Taiwan's National Cheng Kung University (NCKU) has sued Apple for infringing on two of its speech recognition patents.
NCKU is claiming that Apple's Siri app infringes on patents it filed in 2002 and 2005. The patents in question relate to the use of speech recognition and speech matching systems which the university began developing in the 1990s.
The case has been brought in front of a Texas court. NCKU is working with Texas attorney Winston Huff during the proceedings.
"NCKU has suffered monetary damages in an amount not yet determined, and will continue to suffer damages in the future unless Apple's infringing activities are enjoined by this Court," Huff said in the filing.
According to US patent filings NCKU's patents deal with the matching and recognition of speech by an electronic device.
In its patent numbered 7,707,032 NCKU stakes claim to a method and system used for matching speech data. The system has the ability to match speech fragments with sample speech preloaded into the system.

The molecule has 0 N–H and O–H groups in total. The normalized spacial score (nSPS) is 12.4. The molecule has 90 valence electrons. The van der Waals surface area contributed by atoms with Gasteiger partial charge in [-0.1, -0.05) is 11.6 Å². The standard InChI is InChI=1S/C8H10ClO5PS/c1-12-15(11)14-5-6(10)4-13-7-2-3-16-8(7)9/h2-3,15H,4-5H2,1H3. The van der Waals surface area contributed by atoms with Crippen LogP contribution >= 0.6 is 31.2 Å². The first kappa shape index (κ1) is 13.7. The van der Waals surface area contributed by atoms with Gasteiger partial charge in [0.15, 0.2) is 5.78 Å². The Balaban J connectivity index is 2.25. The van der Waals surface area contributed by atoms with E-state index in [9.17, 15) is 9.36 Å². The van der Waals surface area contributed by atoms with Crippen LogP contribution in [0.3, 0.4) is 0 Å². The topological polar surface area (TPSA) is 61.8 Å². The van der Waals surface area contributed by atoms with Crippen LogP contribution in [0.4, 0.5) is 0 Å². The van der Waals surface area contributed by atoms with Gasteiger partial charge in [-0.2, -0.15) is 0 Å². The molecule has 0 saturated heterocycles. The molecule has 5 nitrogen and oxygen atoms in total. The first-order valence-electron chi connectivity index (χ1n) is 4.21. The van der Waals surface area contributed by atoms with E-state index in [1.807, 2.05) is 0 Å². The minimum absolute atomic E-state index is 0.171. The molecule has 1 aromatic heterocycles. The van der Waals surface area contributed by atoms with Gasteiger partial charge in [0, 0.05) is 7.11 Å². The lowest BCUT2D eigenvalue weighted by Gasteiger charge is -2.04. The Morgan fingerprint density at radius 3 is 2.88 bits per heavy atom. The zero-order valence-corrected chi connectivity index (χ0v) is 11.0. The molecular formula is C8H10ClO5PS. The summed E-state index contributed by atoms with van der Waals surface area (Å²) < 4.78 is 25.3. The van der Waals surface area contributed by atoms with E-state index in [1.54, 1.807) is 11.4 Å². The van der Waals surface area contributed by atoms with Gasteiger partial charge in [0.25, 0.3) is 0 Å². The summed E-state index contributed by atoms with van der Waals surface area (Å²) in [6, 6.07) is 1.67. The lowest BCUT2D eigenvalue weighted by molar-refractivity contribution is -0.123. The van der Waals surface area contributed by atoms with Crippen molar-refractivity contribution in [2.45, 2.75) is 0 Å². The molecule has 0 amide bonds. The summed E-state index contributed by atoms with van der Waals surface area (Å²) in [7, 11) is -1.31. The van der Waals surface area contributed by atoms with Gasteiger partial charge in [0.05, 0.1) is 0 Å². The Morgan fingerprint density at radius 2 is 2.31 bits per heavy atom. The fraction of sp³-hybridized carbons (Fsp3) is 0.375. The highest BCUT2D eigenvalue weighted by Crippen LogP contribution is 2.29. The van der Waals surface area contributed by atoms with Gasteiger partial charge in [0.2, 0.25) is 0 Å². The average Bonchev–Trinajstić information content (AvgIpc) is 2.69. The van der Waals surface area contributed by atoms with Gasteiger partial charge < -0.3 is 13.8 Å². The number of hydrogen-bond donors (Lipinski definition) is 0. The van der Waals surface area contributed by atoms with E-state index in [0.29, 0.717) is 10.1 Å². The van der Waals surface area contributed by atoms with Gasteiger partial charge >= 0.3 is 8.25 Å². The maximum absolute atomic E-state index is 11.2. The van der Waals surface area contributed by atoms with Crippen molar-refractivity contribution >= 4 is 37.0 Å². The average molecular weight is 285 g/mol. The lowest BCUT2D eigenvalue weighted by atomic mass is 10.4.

"The present invention relates to a matching method and system," the university states in its original patent which was officially recognised in 2010.
"More particularly, the present invention relates to a method and system for determining the similarity between two speech data."
The university's second patent in question relates to a system that runs speech through a four part module that attempts to recognise speech. NCKU says in the patent that the four part system creates four separate intellectual products that could each be used to streamline product building.
"Each module forms an intellectual product (IP) component by itself," NCKU continues in its patent numbered 7,266,496.
"Each IP component can work with various products and application requirements for the design reuse to greatly shorten the time to market."
In its claim, NCKU asks to be awarded damages and trial expenses. The university also asks for an injunction against any Apple products that infringe on its patents.
Apple was not avaiable for comment at the time of publication.
Found by calculating the strength of the material deep inside the crust of neutron stars
Can highlight in real-time the relevant regions of an image being described
Double legal trouble for Musk as he also faces civil lawsuit over renewed British pot-holer 'paedo' claims
Battery development could help boost performance of smartphones